1. Depending on the substrate there are some aftermarket products that can cause damage to existing roof. It is best to ask the manufacturer for the MSDS sheet for example xylene can cause roof membranes to swell
      thank you

  2. I am using EPDM roofing sheet, installation is very easy and using EPDM roofing as it saves a lot of time for me but since it is black it is very heat absorbing.

    1. yes we have tested our white butyl liquid rubber over the epdm and our thermo readings show it cools the roof down about 45-50 degrees thank you

    2. yes we have noticed that our butly liquid rubber (white) will provide about a 35-50 degree in temp change when applied over an existing black epdm roof
      thank you

  3. I have a 40 ft fleetwood prowler 5th wheel. The roof leaked at the transition joint to the plastic nose cone, softening the underlying wood and leaking in.
    I plan to replace the wood in that area, can I peel back the exsisting rubber replace the wood, lay the rubber back or is it totally glued? Then use the liquid roll on rubber.

    1. it depends on how it was manufactured if you choose to remove the existing rubber better to get new rubber. from the repair shops we know none will use the same rubber. if you are applying our product over wood it would require two coats and a polyester mesh reinforcement between the coats
      thank you

  4. I’m wondering about a roof for my RV. After reading this article, I think I have chosen the perfect coating for my motorhome.

    1. Hi we are glad that our website helped you make your decision. Rvroofmagic has been a proved solution to stubborn roof leaks. Over a 25 yr history in the RV community Thank you

  5. I have a epdm roof , needs to be replaced, they want to send me a diflex 11 roof , because they or out of the epdm material , would I be better waiting till they get the same material I had in the first place

    1. Hi Monique as long as your original roof substrate is in good condition you can use our Butyl Liquid Rubber. the real key to our product is in the chemical drying of the product. it is really the process of our product forming a sequence of chemical bonds to join two polymer chains together. An object made of a cross-linked rubber is one single molecule. Ours which is an oxidative cross-link means it undergoes the cross-linking process when exposed to oxygen. These cross-links tie all the polymer molecules together making them very strong enhancing tensile strength and decrease overall product degradation over the years. you can get more information by downloading our brochure here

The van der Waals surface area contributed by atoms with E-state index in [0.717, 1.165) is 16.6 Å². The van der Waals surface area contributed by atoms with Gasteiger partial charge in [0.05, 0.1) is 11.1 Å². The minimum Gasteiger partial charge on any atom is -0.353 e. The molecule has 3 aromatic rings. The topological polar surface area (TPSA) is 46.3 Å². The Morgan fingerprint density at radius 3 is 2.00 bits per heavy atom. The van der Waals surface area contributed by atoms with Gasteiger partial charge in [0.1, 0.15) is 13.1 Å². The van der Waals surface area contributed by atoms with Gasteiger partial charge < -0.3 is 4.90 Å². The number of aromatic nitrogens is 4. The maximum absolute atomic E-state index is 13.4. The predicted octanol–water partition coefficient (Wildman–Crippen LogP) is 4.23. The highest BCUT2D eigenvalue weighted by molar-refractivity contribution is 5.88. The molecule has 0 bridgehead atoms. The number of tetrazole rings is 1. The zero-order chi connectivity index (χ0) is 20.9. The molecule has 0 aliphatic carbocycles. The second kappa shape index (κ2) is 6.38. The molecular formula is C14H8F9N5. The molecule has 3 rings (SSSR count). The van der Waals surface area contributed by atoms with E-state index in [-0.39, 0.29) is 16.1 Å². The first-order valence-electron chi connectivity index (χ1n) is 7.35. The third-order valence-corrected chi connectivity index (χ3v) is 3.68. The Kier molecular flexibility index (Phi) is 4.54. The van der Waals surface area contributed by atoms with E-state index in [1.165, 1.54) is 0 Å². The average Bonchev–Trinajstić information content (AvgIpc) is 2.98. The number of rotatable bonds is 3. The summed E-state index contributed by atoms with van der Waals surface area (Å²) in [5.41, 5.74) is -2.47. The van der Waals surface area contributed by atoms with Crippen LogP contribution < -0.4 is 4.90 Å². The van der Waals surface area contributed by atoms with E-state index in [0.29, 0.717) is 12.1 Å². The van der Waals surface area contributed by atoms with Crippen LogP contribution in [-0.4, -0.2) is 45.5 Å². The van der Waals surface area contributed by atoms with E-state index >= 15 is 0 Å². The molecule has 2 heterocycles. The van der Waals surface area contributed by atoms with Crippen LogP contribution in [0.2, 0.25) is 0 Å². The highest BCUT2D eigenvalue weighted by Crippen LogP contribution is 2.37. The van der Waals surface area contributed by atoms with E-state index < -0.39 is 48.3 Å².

thank you

  6. Can I put epdm over exciting epdm that I rolled on 10 years ago

    1. Hi Sergio yes you can. we do suggest the following

      Apply a “flash coat” (a very light coat) NO MORE THAN 0.75 gal per 100 square feet. The flash coat DOES NOT require purchasing additional material. Too thick of a flash coat may result in temporary bubbling of the material. A minimum 24-hour cure time is required before proceeding with main coat. Cooler temps or high humidity may retard your cure times. The flash coat must be completely dry before applying the final coat. After September, we suggest at least 36 hours between flash coat and main coat due to environmental conditions. Cooler ambient air temperatures and active dew points play a factor in the flash coat as they will also increase cure times.

  7. Hi. I’m building a truck camper. I’m trying to figure out what would be the thing to use for a water tight roof made of wood. What do you suggest?

    1. Hi if you are going over wood what most of the rv repair shops we have known for years will do is first put over a oil based wood sealer let that dry then two coats of the rvroofmagic
      Thank you

  8. Overview, TPO vs Fiberglass RV roofs have many differences such as material, durability, design, and cost,…But both of them are good for RV. Each one has its own benefits, so you can refer and the best one for you.

    1. Hello we actually manufacturer the only liquid Butyl Rubber not fiberglass
      thank you